Sunday, 25 June 2017

Book #29

A Simple Heart by Gustave Flaubert

With pathos and humour, Flaubert imagines the unexamined life of a servant girl. 

Un coeur simple.

Like our wonderful protagonist, this is a simple story that holds so much more than you initially realise. The prose is quite stark, yet has something gorgeous about it; it’s reserved in much the same way as (our ironically named) Félicité, who keeps all of her heartbreak and woe to herself, living life very much in solitary as the servant of a household. She doesn’t let her sadness take away from her duties, and used religion and small tokens to remind her of everything that was important to her.

Flaubert explores Félicité’s bleak existence, one which would have garnered absolutely no interest otherwise, and one which could quite easily be considered dull. Yet Félicité’s life on display by him is so interesting, her history painful yet glorious, and Flaubert plants an important idea in our heads - everyone is important, and no matter how small a story, they all have meaning.

This was absolutely wonderful, and I feel Flaubert’s skill transcends translation. Madame Bovary was a work of art for me, but this is a smaller, more profound piece. I feel utterly humbled to have read this woman’s story. A simple heart is a momentous heart.
                                                                       

Saturday, 24 June 2017

Book #28

IT by Stephen King

The story follows the exploits of seven children as they are terrorized by an eponymous being, which exploits the fears and phobias of its victims in order to disguise itself while hunting its prey. "It" primarily appears in the form of a clown in order to attract its preferred prey of young children. The novel is told through narratives alternating between two time periods, and is largely told in the third-person omniscient mode. It deals with themes which would eventually become King staples: the power of memory, childhood trauma, and the ugliness lurking behind a façade of traditional small-town values.
I’ve decided books don’t really scare me. Put the scenes on film, with some creepy atmosphere-building music on, and I will jump out of my skin. It didn’t scare me. Really, it wasn’t scary.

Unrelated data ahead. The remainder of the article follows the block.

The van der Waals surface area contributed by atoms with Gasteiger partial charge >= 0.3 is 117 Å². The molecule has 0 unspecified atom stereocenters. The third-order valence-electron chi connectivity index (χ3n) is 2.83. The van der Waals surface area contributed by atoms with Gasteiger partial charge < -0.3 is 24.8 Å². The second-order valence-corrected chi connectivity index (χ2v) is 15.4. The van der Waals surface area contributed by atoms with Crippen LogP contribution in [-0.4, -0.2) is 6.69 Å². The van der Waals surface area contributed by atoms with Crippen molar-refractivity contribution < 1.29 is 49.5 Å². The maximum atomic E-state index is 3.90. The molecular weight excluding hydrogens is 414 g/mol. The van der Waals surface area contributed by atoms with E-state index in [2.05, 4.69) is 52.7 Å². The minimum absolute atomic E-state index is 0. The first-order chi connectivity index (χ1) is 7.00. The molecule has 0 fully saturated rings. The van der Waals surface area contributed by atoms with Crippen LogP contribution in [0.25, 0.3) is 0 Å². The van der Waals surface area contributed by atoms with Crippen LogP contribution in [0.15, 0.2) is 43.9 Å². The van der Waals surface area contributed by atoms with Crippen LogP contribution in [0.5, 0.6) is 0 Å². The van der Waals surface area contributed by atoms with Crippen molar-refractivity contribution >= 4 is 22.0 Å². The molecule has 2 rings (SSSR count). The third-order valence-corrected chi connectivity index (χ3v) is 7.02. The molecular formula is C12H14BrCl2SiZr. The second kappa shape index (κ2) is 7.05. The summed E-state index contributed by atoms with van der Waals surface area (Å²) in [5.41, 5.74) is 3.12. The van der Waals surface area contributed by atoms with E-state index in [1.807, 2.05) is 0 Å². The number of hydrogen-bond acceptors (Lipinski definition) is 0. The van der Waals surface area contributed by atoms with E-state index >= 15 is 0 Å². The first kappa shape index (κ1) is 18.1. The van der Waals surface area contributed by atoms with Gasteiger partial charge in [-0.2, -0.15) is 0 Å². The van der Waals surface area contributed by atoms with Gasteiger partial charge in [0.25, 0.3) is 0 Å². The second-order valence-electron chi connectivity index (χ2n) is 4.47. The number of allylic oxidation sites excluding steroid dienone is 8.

Having quickly come to terms with this fact a mere less than fifty pages in, the book began to read as more of a character study, as a commentary on childhood, on trust, and on the power of friendship. I fell in love with these kids, and the depth to the characters is exquisite in allowing this.

King works magic, travelling from the 50s to the 80s, and back again. We see the kids conquer It as eleven year olds, and then see them return 27 years later to carry it out all over again. The juxtaposition of them both young and old, was glorious, and seeing how they had changed (or in most cases, how they hadn’t) was wonderful.

Using children as the protagonists here was important. We forget how different they are to us; how they can cope with so much more than we can, simply due to their power of imagination; how time works differently for them; how responsibilities and worries, although smaller, take on a different feel. In It, King shows us how the power of children and their imaginations were enough to conquer the demon lurking in Derry, the one the adults couldn’t see, smell, or even imagine.

As an exploration into the wonders of childhood, and with the addition of some really good commentary on racism and homophobia at that time, it’s great. The sheer length of it, however, is way too much. There were a colossal number of unnecessary elements or subplots here, some grossly long paragraphs about things that had no relevance. Although I enjoyed the depth of the characters, and the explanations of how It had attacked in the past, I felt it could have been cut down immensely, and found myself dragging myself into it just so I could get to the end.  

In the end, I imagine we’re all the same; what we’re afraid of most is having no one there to face terror with.